http://static.apub.kr/journalsite/sites/kjpr/2020-033-03/N0820330302/images/kjpr_33_03_02_F1.jpg
Fig. 1.

Changes of general profiles of BOE-administrated rats. After 4 weeks with normal diet (normal group) or high fat diet (control and ethanol group), BOEs were treated indicated dosages. (A) Body weight (B) food intake, and (C) water intake profiles were monitored and drawn as the line-scatter graphs. a,b,c Values in the row with different superscript letters are significantly different by Tukey’s multiple range tests at P < 0.05. Data are shown as mean ± SEM.

http://static.apub.kr/journalsite/sites/kjpr/2020-033-03/N0820330302/images/kjpr_33_03_02_F2.jpg
Fig. 2.

Changes of liver-related enzymes profiles in serum on HFD/alcohol-induced fatty liver model by BOE-administration. Normal diet (normal group) or high fat diet (control and ethanol group), BOEs were treated indicated dosages for 4 weeks and then measured (A) alkaline phosphatase (ALP) and (B) alanine aminotransferase (ALT). a,b,c Values in the row with different superscript letters are significantly different, P < 0.05. Data are shown as mean ± SEM.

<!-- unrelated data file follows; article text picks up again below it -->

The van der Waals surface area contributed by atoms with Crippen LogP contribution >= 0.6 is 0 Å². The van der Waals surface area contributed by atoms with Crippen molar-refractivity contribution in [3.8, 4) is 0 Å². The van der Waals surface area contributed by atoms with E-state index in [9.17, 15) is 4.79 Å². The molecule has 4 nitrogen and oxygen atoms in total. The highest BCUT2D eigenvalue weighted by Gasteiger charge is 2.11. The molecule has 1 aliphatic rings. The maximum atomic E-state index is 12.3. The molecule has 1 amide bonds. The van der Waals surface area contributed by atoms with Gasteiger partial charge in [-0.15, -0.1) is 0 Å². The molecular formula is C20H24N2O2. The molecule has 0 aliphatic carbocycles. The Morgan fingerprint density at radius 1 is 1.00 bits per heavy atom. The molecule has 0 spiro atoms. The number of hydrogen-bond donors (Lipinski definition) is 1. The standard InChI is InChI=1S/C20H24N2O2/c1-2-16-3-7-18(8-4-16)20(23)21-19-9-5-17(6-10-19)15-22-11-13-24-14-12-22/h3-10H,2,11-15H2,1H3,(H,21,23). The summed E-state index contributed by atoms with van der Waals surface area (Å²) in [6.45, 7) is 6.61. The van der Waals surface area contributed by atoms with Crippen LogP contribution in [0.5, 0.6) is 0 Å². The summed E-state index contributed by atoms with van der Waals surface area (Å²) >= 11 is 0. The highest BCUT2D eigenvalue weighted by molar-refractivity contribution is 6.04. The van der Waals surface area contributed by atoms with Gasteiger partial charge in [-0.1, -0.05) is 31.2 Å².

Taken together, we measured blood levels of T-CHO, LDL-C, and TG (Fig. 3). In control and EtOH groups were significantly increased these lipid markers in blood, whereas administration of BOE was recovered compared with the control and/or EtOH group. Although, LDL-C was reduced by administration BOE in a dose dependent manner (Fig. 3B), however T-CHO and TG were shown lower dose dependency (Fig. 3A and C). Indeed, the level of high-density lipoprotein cholesterol (HDL-C) shows no significant changes in any groups (data now shown). Therefore, we need further examines specific mechanisms of BOE on lipid metabolism on same model in future.